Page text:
Michael Downey’s book Trappist: Living in the Land of Desire has been an aid to prayer this week. All the fuss about that bishop living at Mepkin drew my attention to a spot on my bookshelf. And here it was.
I’ve been to Gethsemani, where a friend had asked me to sneak into the monastic cemetery and scoop up a few spoonfuls of dirt from Thomas Merton’s grave. That request built up a conflict in me, sort of like when one of your friends egged you on to do something when you were a kid. You really didn’t want to do it, but danged if the guy didn’t plant some snitch of a seed in your consciousness … I could do it … wouldn’t hurt anybody … you always play it safe, take a risk … would mean a lot to him.
I resolved the problem by telling the guestmaster, who rolled his eyes and said, “You wouldn’t believe the weird requests we get and the strange things people do.” He basically gave me permission to sneak off and do it, but the telling of my dilemma evaporated my inner conversation. “Get your own holy dirt!” came the conclusion.
My retreat at Gethsemani in Fall 1989 was one of the most moving and shattering of my life. The only other Trappist place I’ve been to is New Melleray. Even though I lived in Iowa for seven years, I only managed one visit there. The timing never worked for retreat. Anita and I took our daughter for Sunday Mass there shortly after she moved to our house. I was twenty when I first visited a monastery. Kids need earlier exposure than that. Brittany beat me by fifteen years.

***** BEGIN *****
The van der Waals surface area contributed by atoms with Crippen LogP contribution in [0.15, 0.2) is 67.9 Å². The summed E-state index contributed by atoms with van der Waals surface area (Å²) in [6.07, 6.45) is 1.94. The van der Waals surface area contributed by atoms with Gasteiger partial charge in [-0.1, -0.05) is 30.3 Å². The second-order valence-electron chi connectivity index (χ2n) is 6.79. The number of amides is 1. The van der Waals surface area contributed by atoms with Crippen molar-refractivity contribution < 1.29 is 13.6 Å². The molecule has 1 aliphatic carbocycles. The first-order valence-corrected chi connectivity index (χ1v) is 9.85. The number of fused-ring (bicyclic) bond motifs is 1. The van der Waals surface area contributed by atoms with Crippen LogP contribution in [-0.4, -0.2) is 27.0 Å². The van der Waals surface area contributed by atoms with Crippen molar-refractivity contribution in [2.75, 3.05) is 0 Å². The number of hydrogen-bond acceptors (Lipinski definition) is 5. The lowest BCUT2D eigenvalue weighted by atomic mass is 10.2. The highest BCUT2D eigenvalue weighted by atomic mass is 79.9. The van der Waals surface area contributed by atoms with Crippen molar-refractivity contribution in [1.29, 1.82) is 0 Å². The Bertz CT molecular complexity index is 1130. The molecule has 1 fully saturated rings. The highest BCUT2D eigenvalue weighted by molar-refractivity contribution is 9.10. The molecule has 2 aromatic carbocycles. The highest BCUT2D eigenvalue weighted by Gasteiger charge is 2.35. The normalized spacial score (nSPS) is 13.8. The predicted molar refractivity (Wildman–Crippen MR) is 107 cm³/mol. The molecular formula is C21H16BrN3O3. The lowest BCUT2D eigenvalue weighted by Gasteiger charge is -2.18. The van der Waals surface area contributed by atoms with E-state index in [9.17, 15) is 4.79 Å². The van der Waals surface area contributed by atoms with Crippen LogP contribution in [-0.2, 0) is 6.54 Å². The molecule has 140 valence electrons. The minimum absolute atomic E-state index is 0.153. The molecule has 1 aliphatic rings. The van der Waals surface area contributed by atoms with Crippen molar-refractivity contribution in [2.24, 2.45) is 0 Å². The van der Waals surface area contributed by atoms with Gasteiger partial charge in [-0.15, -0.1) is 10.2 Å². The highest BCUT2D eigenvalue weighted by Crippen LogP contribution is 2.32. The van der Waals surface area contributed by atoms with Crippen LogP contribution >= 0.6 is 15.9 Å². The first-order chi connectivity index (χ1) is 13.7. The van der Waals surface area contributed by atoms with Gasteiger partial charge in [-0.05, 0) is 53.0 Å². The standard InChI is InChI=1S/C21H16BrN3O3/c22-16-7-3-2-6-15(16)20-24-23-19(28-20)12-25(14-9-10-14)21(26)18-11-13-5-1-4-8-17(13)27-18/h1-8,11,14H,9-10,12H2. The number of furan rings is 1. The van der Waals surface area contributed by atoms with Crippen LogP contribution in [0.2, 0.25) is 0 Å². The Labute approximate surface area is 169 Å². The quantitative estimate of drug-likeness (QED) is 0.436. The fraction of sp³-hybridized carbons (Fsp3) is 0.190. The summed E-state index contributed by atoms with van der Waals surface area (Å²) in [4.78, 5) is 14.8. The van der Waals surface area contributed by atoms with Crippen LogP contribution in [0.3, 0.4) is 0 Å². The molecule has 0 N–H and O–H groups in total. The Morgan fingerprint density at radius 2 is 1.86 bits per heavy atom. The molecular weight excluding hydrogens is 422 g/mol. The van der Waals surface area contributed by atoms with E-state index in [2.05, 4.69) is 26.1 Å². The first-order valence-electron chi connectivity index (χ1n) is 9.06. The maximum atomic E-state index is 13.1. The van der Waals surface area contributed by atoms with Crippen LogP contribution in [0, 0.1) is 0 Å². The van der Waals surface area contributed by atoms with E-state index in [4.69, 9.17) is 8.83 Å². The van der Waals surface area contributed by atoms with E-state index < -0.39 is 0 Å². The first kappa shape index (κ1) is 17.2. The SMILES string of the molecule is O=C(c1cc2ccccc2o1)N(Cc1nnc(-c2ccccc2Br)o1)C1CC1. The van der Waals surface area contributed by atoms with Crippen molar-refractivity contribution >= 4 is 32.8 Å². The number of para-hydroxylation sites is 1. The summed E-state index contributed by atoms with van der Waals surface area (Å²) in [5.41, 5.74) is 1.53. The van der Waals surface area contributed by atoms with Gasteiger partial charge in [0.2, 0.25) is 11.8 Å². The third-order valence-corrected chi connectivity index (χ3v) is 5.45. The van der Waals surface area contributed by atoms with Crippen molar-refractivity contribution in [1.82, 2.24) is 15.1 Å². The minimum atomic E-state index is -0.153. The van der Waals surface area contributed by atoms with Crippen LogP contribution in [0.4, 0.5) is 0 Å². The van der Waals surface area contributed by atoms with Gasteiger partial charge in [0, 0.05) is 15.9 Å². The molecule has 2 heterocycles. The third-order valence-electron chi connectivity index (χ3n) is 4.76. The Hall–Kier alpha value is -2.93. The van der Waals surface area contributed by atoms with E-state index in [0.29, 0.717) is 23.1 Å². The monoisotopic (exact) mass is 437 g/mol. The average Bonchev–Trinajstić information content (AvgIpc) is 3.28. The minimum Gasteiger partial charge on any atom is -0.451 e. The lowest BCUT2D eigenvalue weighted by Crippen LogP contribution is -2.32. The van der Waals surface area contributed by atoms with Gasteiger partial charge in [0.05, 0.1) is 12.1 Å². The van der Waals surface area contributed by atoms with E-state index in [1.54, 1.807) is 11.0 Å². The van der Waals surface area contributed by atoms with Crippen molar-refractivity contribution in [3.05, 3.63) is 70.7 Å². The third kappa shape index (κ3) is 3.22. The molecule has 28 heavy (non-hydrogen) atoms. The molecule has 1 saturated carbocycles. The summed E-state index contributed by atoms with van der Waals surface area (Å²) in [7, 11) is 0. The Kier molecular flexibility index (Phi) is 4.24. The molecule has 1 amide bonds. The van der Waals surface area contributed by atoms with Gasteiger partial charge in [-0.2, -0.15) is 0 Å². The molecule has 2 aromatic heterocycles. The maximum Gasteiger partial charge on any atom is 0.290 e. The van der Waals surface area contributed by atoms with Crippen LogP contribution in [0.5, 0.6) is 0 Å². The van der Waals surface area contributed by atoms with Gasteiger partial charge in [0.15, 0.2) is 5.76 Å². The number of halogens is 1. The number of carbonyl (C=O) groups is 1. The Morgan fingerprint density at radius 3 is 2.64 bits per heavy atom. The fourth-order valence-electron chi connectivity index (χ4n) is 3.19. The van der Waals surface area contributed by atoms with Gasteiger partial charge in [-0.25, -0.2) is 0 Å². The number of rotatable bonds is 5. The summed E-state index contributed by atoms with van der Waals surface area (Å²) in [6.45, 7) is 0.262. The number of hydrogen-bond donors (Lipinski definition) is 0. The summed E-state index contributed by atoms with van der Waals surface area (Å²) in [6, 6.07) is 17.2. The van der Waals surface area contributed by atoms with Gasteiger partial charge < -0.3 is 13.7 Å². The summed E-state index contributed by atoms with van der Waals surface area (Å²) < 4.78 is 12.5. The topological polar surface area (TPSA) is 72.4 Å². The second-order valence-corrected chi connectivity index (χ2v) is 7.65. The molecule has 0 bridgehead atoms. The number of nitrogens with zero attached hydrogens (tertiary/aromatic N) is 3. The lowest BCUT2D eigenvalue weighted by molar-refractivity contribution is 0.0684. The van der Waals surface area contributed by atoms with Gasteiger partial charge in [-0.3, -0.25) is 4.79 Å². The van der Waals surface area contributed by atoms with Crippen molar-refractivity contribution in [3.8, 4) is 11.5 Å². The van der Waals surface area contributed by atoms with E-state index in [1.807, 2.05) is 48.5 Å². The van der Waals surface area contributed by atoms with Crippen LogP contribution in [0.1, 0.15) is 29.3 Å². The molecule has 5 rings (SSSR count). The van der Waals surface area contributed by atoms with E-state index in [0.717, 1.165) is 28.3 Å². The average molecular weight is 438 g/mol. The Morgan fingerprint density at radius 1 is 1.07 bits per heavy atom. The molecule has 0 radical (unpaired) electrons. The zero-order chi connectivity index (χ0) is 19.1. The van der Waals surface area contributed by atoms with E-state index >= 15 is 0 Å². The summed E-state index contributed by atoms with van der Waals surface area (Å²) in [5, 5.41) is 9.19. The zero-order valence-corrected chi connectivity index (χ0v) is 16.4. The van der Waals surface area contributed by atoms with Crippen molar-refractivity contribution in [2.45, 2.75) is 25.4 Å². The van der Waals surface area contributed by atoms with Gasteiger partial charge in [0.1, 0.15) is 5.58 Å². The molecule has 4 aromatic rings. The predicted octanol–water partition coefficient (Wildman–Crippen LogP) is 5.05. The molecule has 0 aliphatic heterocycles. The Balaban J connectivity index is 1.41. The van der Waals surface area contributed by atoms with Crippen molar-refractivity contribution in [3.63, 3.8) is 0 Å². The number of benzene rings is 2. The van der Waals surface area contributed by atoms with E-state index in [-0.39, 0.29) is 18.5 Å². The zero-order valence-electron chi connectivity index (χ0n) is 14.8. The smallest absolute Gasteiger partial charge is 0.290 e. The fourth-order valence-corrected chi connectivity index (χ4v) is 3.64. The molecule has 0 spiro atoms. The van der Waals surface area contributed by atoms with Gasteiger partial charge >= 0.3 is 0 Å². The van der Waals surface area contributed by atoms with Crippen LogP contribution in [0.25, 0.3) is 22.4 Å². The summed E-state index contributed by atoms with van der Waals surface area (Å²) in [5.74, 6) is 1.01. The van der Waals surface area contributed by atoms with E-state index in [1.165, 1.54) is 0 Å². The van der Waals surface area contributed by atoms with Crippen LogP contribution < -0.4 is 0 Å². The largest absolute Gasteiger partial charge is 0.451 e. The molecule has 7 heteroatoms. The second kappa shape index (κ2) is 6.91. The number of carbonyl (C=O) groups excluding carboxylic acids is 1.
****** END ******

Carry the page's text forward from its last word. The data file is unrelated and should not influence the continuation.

Kids need early and frequent exposure to religious life, especially contemplative places. Of course, with non-Catholic parents, my personal situation was different. Brittany has been to Conception before, too — mainly the church, which we toured. Anita remarks that our daughter is too headstrong for religious life, but you never know.